I know intimately what Monica went through in writing and re-writing this book: switching narrative voices, changing from nonfiction to fiction to nonfiction to fiction several times, “shopping” it around to various publishers and working with various potential editors.  I also knew first hand how much she invested in making this (slim in size and yet hefty in subject matter) book: remembering what Sierra Leone was like when she spent two youthful years there, connecting and reconnecting with people from Sierra Leone to check and re-check facts, traveling to Connecticut (Amistad Museum) and Ohio (Oberlin) to immerse herself in primary materials about Sarah Margru, not to mention all the online researches she conducted through a decade.  I also listened to her fret, and fret, and fret.

Ah, the fretting.

Monica Edinger is a German Jew.  She is not of African descent.  She is white.  She lives in the 20th and 21st century.  Sierra Leone is not exactly the same as Mendeland those many years ago.  And this is NOT her own conjured-up story but the tale of a real person who lived and felt. It is also a story that has to work for a child reader when it’s told.  So many details to consider…and to fret over.

How would the world receive this book when it finally got published?  Would the book receive positive or negative reviews?  Would the people whose story she chose to tell understand how much respect and care she had in the making of the book?  Would the book and the story be dismissed?  So many questions and potential pitfalls to imagine…and to fret over.

All that fretting is what I think needs to go into writing any book, but perhaps especially into writing “diverse” books where cultural authenticity and respect are extremely important.

I believe that Monica’s relentless drive of writing this book as authentic as she could manage came from several places: her sincere passion to tell this less-known story, her perfectionist’s need to be meticulous and accurate, her true fondness of researching and verifying facts, her strong dose of a healthy fear of not getting it right, and her tremendous respect and caring of the welfare of the people and culture of Sierra Leone.  She did not write a book in the vein of what I have started thinking as a “third world tragedy story” told by a well-intentioned white person from a completely outsider viewpoint, often tinged with a sense of superiority and savior mentality.  She wrote a story (with assistance from historical documents, her editor Sarah Ketchersid, and the talented illustrator Robert Byrd) that brings a historical tale to life with a high degree of authenticity and no outsider judgment.  It enriches and will continue to enrich the reading and cultural experiences of young readers.

I’m so glad that Africa is My Home has received much praise and accolades: the result of the incessant fretting from all parties involved.

In the next post, I will discuss a particular review of Africa is My Home and when it first hit the market and ponder over similar questions of what Malinda Lo wrote on her blog post about reviewers’ perceptions when it comes to diversity topics in children’s and YA books.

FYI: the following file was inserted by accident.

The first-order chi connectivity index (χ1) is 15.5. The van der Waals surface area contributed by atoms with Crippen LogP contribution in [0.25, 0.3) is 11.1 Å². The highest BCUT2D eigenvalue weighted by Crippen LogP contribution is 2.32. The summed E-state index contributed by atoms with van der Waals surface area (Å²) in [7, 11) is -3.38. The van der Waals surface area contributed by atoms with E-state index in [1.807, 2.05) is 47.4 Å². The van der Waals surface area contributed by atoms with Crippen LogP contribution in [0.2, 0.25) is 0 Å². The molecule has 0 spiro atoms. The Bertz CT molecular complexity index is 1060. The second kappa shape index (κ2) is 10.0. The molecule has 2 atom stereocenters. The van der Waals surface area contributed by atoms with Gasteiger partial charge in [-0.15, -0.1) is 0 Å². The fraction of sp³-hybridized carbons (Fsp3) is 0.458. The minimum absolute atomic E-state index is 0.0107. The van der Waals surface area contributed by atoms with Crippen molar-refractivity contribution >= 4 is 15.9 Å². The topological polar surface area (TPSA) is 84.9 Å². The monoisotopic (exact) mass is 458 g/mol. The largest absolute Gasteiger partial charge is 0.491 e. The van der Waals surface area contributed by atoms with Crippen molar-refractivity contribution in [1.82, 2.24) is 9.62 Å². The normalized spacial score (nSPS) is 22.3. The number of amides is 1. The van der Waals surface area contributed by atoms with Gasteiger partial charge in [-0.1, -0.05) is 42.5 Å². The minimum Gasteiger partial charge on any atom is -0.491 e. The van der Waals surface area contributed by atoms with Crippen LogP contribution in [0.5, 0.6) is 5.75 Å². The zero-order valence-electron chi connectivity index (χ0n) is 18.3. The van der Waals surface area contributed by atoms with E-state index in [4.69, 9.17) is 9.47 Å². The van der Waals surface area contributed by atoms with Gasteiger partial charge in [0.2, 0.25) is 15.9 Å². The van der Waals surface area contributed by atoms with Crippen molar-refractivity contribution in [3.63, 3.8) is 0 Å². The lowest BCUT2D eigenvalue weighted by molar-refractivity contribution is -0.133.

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Doing the Diversity Thing Diversely, Part 1

The many discussions face to face and online about We Need Diverse Books in children’s and YA literature have informed me that there simply isn’t a cure-all solution when it comes to creating and promoting diverse books for young readers.

So, I plan to share some thoughts on this Diversity Thing from my vantage point, which is many folds and diverse and also in flux as I learn more from others.  Before putting up these blog entries, I’d like to first describe who I am in relation to children’s literature and where that background fits into the Diversity conversation, so readers may have a firm grip on where I come from when expressing my ideas, which, I guess, is something we all need to start doing — sharing of where we come from and why we feel certain ways and understanding where others have come from and why they feel certain ways.

I am a Taiwanese/Chinese American.  I was born in the 60s, attended a public elementary school, then went on to attend the Catholic Sacred Heart Girls’ middle and high school (boarding), and finally National Taiwan Normal University (teacher’s college.) My double degrees were BAs in Education and English Lit.  After graduating, I taught English (as required foreign language) in a public middle school from 1987 to 1989.

My parents were from Mainland China, part of Chiang Kai Shek’s (Jiang Zhong Zheng) army retreat to Taiwan after the Chinese Civil War in the 1940s that resulted in the divide between the Communist China and the (more) Democratic Taiwan (Republic of China) regimes.  We still have a whole clan of the Xu family in Yunnan Province in China that I am attempting to re-establish relationship with.